EU GMO labelling policy causing confusion
completely free of genetically modified organisms (GMOs) was almost
impossible and EU...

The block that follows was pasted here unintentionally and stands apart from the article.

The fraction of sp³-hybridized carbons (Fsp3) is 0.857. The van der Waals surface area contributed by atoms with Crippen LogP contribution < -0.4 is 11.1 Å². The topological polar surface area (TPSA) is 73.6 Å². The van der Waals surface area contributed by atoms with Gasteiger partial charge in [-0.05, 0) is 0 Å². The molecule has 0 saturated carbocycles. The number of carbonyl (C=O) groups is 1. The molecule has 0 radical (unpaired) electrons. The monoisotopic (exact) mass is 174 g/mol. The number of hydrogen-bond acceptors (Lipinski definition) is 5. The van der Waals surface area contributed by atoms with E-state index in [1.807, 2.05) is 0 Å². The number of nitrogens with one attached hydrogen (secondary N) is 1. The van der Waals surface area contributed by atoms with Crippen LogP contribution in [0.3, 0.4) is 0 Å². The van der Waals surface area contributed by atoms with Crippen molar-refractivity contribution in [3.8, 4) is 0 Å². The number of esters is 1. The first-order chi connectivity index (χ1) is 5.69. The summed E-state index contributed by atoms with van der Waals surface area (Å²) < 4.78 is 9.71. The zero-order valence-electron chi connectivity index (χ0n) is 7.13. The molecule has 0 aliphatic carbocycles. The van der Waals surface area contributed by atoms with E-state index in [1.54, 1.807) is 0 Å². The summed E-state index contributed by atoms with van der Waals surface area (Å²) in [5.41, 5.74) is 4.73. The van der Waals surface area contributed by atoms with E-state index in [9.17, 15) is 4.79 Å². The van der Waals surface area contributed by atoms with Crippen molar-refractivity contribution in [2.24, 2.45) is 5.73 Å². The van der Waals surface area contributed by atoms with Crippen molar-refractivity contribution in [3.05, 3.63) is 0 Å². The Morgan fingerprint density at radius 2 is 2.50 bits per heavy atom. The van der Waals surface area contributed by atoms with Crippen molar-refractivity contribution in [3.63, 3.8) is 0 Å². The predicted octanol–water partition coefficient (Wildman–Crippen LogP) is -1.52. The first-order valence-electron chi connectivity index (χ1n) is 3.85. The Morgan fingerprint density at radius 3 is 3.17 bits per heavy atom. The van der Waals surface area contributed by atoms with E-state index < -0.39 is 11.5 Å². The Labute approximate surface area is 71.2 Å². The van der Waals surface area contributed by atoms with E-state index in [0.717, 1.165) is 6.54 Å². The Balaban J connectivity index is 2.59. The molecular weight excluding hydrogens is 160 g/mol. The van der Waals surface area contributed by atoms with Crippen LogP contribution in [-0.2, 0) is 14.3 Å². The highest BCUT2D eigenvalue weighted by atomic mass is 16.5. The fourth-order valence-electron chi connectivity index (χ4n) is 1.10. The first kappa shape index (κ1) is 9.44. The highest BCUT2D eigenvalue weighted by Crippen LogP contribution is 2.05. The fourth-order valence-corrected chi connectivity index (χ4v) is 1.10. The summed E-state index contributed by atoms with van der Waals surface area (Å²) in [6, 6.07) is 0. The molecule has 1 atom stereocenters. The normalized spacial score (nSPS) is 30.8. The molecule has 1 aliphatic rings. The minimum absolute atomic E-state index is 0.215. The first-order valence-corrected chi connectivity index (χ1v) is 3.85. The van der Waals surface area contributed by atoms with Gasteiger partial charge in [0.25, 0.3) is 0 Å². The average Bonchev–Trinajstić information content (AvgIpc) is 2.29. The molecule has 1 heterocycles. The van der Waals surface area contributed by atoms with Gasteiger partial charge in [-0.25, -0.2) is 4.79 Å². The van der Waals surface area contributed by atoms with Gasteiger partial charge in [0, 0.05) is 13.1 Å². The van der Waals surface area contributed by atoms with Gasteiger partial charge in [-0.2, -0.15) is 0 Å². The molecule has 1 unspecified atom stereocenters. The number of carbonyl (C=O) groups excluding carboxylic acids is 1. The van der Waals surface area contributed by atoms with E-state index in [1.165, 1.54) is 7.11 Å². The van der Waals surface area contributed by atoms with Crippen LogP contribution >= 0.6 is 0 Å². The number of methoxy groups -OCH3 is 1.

European industry representatives said on June 28 that food completely free of genetically modified organisms (GMOs) was almost impossible and EU draft labelling rules were both unenforceable and costly. "There will always be some kind of risk of GMOs in food and it is impossible to get reliable information on GMOs," Neville Craddock, Regulatory and Environmental Affairs manager from Nestle UK Ltd told a European food law conference, organised in Brussels by Agra Europe. The European Commission's controversial legislation on GMO labelling is seen as the final part of a framework of laws paving the way for a resumption of the approval process for gene-altered crops, which has been on hold in Europe since 1998. Commission official Patrick Duboyser said the EU executive had already postponed its adoption of the new proposals seven times after months of internal wrangling. They were now planned to be unveiled in mid-July. "GMOs judged safe in risk assessments are currently blocked in the approval process, not because they are not safe, but simply because member states say the regulation is not satisfactory and call for a change in the authorisation process with full traceability and labelling," Duboyser said. The Commission's plans call for the labelling of all foods containing GMO ingredients. But GM enzymes used to cause a chemical reaction in food production are excluded from the law because they do not form part of the finished product. The EU has been much more resistant to GM crops than the United States because of public concerns over their impact on health and the environment.The Commission's proposals will be debated by member state governments and the European Parliament, which has wide powers over food safety, and could take up to two years to adopt. "We want the authorisation process to function because if a GMO is tested as safe then it should have access to the market. We are certainly not against GMOs," Duboyser said. Source: Reuters